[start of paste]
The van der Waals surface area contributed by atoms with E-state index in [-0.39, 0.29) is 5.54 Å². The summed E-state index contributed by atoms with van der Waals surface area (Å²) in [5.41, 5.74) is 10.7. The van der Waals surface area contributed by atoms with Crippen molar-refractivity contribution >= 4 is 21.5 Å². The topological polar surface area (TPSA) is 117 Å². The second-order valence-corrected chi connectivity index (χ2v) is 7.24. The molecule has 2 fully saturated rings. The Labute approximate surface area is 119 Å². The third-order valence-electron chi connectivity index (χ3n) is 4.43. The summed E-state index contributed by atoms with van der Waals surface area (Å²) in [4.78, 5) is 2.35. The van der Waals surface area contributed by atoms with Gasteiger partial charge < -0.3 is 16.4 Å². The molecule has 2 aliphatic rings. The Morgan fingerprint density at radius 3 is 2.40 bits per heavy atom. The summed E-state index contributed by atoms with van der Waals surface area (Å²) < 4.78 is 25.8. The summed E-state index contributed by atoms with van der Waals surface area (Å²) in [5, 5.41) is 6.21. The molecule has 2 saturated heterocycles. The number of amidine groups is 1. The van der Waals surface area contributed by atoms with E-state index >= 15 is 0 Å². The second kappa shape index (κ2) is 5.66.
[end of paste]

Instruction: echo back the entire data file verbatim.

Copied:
The van der Waals surface area contributed by atoms with E-state index in [-0.39, 0.29) is 5.54 Å². The summed E-state index contributed by atoms with van der Waals surface area (Å²) in [5.41, 5.74) is 10.7. The van der Waals surface area contributed by atoms with Crippen molar-refractivity contribution >= 4 is 21.5 Å². The topological polar surface area (TPSA) is 117 Å². The second-order valence-corrected chi connectivity index (χ2v) is 7.24. The molecule has 2 fully saturated rings. The Labute approximate surface area is 119 Å². The third-order valence-electron chi connectivity index (χ3n) is 4.43. The summed E-state index contributed by atoms with van der Waals surface area (Å²) in [4.78, 5) is 2.35. The van der Waals surface area contributed by atoms with Gasteiger partial charge < -0.3 is 16.4 Å². The molecule has 2 aliphatic rings. The Morgan fingerprint density at radius 3 is 2.40 bits per heavy atom. The summed E-state index contributed by atoms with van der Waals surface area (Å²) < 4.78 is 25.8. The summed E-state index contributed by atoms with van der Waals surface area (Å²) in [5, 5.41) is 6.21. The molecule has 2 saturated heterocycles. The number of amidine groups is 1. The van der Waals surface area contributed by atoms with E-state index >= 15 is 0 Å². The second kappa shape index (κ2) is 5.66.